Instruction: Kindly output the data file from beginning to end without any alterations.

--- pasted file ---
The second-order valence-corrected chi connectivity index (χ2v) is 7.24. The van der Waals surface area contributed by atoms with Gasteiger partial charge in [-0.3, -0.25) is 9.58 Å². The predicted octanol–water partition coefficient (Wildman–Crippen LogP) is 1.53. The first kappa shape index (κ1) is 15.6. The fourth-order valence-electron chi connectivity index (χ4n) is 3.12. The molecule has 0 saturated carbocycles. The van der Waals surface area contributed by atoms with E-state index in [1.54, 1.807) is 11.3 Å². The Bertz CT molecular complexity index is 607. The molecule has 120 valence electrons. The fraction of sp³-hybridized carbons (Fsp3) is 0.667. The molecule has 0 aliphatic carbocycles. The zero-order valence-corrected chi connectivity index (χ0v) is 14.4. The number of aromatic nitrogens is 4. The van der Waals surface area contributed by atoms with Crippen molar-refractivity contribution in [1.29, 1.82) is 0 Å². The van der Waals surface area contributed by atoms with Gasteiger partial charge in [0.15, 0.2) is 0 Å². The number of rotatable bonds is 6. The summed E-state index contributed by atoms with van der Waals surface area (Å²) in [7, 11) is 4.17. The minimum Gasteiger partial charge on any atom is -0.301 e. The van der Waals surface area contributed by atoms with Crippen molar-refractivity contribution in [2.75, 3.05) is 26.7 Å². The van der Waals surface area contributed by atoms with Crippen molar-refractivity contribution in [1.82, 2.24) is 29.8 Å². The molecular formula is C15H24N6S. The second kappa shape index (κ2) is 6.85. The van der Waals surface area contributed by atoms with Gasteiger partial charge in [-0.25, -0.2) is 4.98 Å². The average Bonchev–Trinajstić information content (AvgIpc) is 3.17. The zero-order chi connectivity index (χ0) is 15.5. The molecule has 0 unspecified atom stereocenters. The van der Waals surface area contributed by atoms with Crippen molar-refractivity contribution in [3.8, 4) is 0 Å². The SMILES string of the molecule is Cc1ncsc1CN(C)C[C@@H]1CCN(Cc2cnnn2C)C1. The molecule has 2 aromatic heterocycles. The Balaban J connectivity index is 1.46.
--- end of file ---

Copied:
The second-order valence-corrected chi connectivity index (χ2v) is 7.24. The van der Waals surface area contributed by atoms with Gasteiger partial charge in [-0.3, -0.25) is 9.58 Å². The predicted octanol–water partition coefficient (Wildman–Crippen LogP) is 1.53. The first kappa shape index (κ1) is 15.6. The fourth-order valence-electron chi connectivity index (χ4n) is 3.12. The molecule has 0 saturated carbocycles. The van der Waals surface area contributed by atoms with E-state index in [1.54, 1.807) is 11.3 Å². The Bertz CT molecular complexity index is 607. The molecule has 120 valence electrons. The fraction of sp³-hybridized carbons (Fsp3) is 0.667. The molecule has 0 aliphatic carbocycles. The zero-order valence-corrected chi connectivity index (χ0v) is 14.4. The number of aromatic nitrogens is 4. The van der Waals surface area contributed by atoms with Crippen molar-refractivity contribution in [1.29, 1.82) is 0 Å². The van der Waals surface area contributed by atoms with Gasteiger partial charge in [0.15, 0.2) is 0 Å². The number of rotatable bonds is 6. The summed E-state index contributed by atoms with van der Waals surface area (Å²) in [7, 11) is 4.17. The minimum Gasteiger partial charge on any atom is -0.301 e. The van der Waals surface area contributed by atoms with Crippen molar-refractivity contribution in [2.75, 3.05) is 26.7 Å². The van der Waals surface area contributed by atoms with Crippen molar-refractivity contribution in [1.82, 2.24) is 29.8 Å². The molecular formula is C15H24N6S. The second kappa shape index (κ2) is 6.85. The van der Waals surface area contributed by atoms with Gasteiger partial charge in [-0.25, -0.2) is 4.98 Å². The average Bonchev–Trinajstić information content (AvgIpc) is 3.17. The zero-order chi connectivity index (χ0) is 15.5. The molecule has 0 unspecified atom stereocenters. The van der Waals surface area contributed by atoms with Crippen molar-refractivity contribution in [3.8, 4) is 0 Å². The SMILES string of the molecule is Cc1ncsc1CN(C)C[C@@H]1CCN(Cc2cnnn2C)C1. The molecule has 2 aromatic heterocycles. The Balaban J connectivity index is 1.46.